GOVERNMENT says negotiations are ongoing to include sensitive products such as clothing, textiles and sugar in the African Continental Free Trade Area (AfCFTA) as it pushes for 100% trade on all products.
Speaking at the Confederation of Zimbabwe Industries congress, Industry and Commerce minister Sithembiso Nyoni last week said AfCFTA was critical in assisting Zimbabwe to structurally transform its economy.
Government signed the agreement establishing AfCFTA in 2018 and subsequently ratified it in 2019.
AfCFTA has the potential to boost intra-Africa trade by over 50% through the elimination of tariffs and trade restrictions on goods and services.
“Currently, trading under the AfCFTA is possible for 88,3% of tradable goods, representing nearly 5 000 products, as these have agreed rules of origin in place,” Nyoni said.
“Negotiations are ongoing for more sensitive products such as clothing and textiles, automotive and sugar, which are expected to be finalised by this year in order to achieve 100% rules of origin coverage.
“The AfCFTA is developing regional value chains under the AfCFTA Private Sector Engagement Strategy. This strategy intends to offer African countries an opportunity to use regional advantages to boost competitiveness, diversify product supply, and export products with higher value-addition,” she said.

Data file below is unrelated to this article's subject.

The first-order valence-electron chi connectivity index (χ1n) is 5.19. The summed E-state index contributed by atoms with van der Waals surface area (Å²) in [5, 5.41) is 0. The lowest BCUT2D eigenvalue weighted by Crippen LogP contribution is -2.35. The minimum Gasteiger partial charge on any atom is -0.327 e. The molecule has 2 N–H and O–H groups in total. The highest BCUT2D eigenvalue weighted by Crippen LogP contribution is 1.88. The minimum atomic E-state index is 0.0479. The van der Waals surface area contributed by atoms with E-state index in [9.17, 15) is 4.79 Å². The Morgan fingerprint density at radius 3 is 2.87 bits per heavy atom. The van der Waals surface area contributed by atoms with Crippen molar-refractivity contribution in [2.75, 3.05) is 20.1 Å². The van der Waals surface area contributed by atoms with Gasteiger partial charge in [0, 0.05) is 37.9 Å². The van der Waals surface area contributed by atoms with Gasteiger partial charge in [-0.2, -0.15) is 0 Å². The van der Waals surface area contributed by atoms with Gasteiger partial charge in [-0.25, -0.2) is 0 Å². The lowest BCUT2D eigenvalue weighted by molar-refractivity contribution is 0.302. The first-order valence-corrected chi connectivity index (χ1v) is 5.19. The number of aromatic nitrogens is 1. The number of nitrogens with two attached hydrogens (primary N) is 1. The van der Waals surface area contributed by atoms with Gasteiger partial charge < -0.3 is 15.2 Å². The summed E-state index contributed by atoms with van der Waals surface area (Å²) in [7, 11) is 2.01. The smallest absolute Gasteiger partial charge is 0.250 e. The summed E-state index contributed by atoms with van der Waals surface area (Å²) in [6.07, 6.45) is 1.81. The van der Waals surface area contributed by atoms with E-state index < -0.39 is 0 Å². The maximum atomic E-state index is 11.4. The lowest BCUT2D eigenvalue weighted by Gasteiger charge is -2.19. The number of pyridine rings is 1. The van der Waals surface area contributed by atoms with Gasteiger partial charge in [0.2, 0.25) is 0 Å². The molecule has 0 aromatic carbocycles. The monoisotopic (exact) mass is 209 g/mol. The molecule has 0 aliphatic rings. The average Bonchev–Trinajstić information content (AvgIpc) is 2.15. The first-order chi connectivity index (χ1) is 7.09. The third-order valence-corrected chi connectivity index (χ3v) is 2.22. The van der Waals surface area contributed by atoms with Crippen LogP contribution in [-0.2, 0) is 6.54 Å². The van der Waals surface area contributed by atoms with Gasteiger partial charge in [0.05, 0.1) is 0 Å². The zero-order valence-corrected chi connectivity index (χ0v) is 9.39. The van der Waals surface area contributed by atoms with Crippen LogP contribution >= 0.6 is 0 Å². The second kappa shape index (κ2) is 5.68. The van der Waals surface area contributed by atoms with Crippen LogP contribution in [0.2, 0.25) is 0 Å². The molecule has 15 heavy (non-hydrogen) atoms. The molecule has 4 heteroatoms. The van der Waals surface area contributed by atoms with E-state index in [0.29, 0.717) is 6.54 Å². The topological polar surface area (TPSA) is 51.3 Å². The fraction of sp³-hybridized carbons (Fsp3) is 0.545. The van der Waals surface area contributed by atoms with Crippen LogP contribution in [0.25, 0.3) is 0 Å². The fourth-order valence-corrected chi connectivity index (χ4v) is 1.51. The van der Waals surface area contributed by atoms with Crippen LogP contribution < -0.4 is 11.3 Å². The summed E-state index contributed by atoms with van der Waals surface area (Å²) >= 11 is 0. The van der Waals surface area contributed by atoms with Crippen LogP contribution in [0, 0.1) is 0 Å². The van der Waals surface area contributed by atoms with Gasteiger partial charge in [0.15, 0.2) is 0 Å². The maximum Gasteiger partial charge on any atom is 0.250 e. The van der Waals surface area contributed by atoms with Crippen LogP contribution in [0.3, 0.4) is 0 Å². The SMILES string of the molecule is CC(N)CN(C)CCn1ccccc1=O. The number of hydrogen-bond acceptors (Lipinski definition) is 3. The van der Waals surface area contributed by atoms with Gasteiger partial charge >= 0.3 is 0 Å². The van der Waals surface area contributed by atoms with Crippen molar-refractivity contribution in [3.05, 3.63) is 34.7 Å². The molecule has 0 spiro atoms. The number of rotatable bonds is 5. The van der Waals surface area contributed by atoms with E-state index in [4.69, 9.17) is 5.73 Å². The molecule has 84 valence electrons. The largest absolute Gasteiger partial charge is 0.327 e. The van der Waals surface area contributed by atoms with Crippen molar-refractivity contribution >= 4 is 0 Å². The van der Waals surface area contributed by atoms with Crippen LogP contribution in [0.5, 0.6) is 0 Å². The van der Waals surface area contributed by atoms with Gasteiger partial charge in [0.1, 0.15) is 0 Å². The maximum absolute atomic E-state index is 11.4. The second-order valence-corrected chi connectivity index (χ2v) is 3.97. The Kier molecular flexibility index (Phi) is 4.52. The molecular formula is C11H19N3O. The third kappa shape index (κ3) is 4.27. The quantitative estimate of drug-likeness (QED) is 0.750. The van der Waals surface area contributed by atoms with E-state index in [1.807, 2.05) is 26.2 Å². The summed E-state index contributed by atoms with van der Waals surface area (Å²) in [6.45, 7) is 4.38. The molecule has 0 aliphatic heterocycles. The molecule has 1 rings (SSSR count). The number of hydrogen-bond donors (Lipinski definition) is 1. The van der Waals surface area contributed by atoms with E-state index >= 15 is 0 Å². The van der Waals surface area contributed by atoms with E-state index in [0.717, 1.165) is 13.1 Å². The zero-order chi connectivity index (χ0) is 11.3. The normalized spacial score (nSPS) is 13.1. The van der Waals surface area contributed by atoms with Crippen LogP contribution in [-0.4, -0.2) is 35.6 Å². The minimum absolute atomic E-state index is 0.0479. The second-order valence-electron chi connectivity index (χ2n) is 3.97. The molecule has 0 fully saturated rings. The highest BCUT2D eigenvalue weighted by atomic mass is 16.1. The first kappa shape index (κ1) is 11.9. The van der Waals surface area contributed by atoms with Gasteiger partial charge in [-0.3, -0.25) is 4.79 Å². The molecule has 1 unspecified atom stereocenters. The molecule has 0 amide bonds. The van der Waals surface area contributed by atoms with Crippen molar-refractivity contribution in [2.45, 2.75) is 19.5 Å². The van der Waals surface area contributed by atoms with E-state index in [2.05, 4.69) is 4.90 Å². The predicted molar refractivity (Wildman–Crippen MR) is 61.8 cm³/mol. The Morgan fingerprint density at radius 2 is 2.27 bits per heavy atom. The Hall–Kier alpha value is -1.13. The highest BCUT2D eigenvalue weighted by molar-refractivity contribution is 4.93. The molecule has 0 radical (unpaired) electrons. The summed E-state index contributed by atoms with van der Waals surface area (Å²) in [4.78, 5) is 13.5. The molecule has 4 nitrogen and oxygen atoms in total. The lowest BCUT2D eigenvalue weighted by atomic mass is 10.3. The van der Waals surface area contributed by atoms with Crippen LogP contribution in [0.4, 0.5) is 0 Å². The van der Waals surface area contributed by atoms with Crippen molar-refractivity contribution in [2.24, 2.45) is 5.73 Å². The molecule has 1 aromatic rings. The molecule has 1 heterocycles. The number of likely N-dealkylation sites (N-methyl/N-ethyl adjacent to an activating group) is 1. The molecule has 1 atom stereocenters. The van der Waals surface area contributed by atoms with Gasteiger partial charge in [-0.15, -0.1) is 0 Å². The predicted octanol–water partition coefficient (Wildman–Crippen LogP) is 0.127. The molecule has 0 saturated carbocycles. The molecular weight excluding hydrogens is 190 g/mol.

Nyoni said the AfCFTA Private Sector Engagement Strategy focused on four initial priority sectors or value chains, namely agro-processing, automotive, pharmaceuticals and transportation and logistics, based on the potential for import substitution and existing production capabilities on the continent.
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“As part of Zimbabwe’s effort to prepare for the implementation of the AfCFTA, the Ministry of Industry and Commerce is working with the private sector in the formulation, implementation and monitoring of various sector strategies and value chains which have potential to thrive under the AfCFTA agreement.”
She said there was need for collaboration among all players, small and large businesses, to strengthen business linkages and synergies to boost productivity and trade under AfCFTA.
She implored manufacturers, wholesalers and retailers to engage in responsible business practices for the improvement of livelihoods for their workers and consumers and the sustainability of our environment for future generations.
“In terms of consumer protection, my ministry is currently developing the Consumer Protection Policy and General Regulations in order to augment and facilitate the implementation of the current Consumer Protection Act,” she said.
Nyoni believes Zimbabwe’s economic recovery would be underpinned by structural transformation towards industrialisation which is critical for sustained economic growth and development.
“In this regard, government’s thrust is to develop and implement policies, strategies and interventions which are conducive for industrial development to set the sector on a sustained growth trajectory,” she said.